Q.: I haven’t baked a cheesecake from scratch in about 40 years, and when I got out my old Betty Crocker recipe and baked one, it got a big crack in the center. What did I do wrong? I was using a dark-coated springform pan.
— K.C., Kent
A.: Cheesecakes crack when they are overbaked. A cheesecake may continue to jiggle in the center when it has baked for the correct amount of time. But our tendency is to keep baking them, fearing they have a raw center, and that’s often when cracks start to develop.
Take heart. There are a few things you can do to minimize the chances of your cheesecake developing a grand canyon.
Bake your cake in a water bath. Wrap your springform pan in two layers of heavy-duty foil so that water doesn’t seep in along the pan’s ring and make your crust soggy. Fill the pan with your crust and batter. Place the filled cake pan inside a larger pan (like a roasting pan) and place them both in the oven. Then use a kettle of boiling water to fill the bigger pan about an inch or so up the sides of the cake pan. This will help to keep the cake from cracking and create a steam effect that will produce an extra-creamy cheesecake. If your recipe calls for baking your crust first, then adding the filling, wrap your pan in foil after baking the crust.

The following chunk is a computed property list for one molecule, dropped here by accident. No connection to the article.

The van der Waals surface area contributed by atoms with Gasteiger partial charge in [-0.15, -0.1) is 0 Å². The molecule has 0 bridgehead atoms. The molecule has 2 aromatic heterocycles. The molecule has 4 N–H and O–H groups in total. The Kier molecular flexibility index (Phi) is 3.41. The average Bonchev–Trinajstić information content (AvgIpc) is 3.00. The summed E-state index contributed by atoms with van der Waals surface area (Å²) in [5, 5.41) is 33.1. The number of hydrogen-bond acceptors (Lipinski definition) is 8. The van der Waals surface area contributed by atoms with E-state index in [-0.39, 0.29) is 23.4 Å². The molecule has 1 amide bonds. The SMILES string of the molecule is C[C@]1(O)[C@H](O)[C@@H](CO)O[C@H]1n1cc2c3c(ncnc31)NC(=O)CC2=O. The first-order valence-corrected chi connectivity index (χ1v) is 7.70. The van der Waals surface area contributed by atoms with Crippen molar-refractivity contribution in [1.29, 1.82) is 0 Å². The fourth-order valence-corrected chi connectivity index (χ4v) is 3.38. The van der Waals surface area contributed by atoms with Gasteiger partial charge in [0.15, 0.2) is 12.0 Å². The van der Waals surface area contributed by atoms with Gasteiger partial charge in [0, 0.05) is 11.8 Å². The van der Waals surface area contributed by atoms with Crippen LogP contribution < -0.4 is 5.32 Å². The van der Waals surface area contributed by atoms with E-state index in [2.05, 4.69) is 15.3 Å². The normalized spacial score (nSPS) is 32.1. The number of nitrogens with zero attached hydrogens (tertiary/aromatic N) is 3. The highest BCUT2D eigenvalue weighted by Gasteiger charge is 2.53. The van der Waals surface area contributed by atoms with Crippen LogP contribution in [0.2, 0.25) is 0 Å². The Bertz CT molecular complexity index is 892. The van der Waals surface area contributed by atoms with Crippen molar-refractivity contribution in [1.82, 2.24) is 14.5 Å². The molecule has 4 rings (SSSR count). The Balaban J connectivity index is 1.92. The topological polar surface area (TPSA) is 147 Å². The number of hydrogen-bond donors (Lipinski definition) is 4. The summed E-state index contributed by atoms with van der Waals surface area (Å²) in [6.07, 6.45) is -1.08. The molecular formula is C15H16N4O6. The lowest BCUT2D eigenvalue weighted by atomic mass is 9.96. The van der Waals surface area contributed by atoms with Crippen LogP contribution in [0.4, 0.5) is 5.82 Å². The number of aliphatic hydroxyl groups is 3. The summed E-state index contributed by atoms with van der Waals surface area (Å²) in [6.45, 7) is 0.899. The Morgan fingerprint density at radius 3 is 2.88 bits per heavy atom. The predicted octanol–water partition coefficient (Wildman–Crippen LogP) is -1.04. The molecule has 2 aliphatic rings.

Once the cake has baked for the time recommended, turn off your oven and crack open the door, leaving the cake in there for another hour to cool down slowly. After the hour is up, place it on a wire rack until cooled completely. Refrigerate the cake after it has cooled to room temperature. Gentle cooling also helps to keep cracks at bay.
As a side note: Dark-coated pans are not your friend. They tend to conduct heat, so cakes will bake faster, causing things like cracks in cheesecakes and other overbaking issues. I recommend light-colored aluminum or light metal pans.
Finally, remember my theory that cherry and blueberry topping were invented by the baker who experienced the first cracked cheesecake. Spoon on the fruit topping and no one will ever know.
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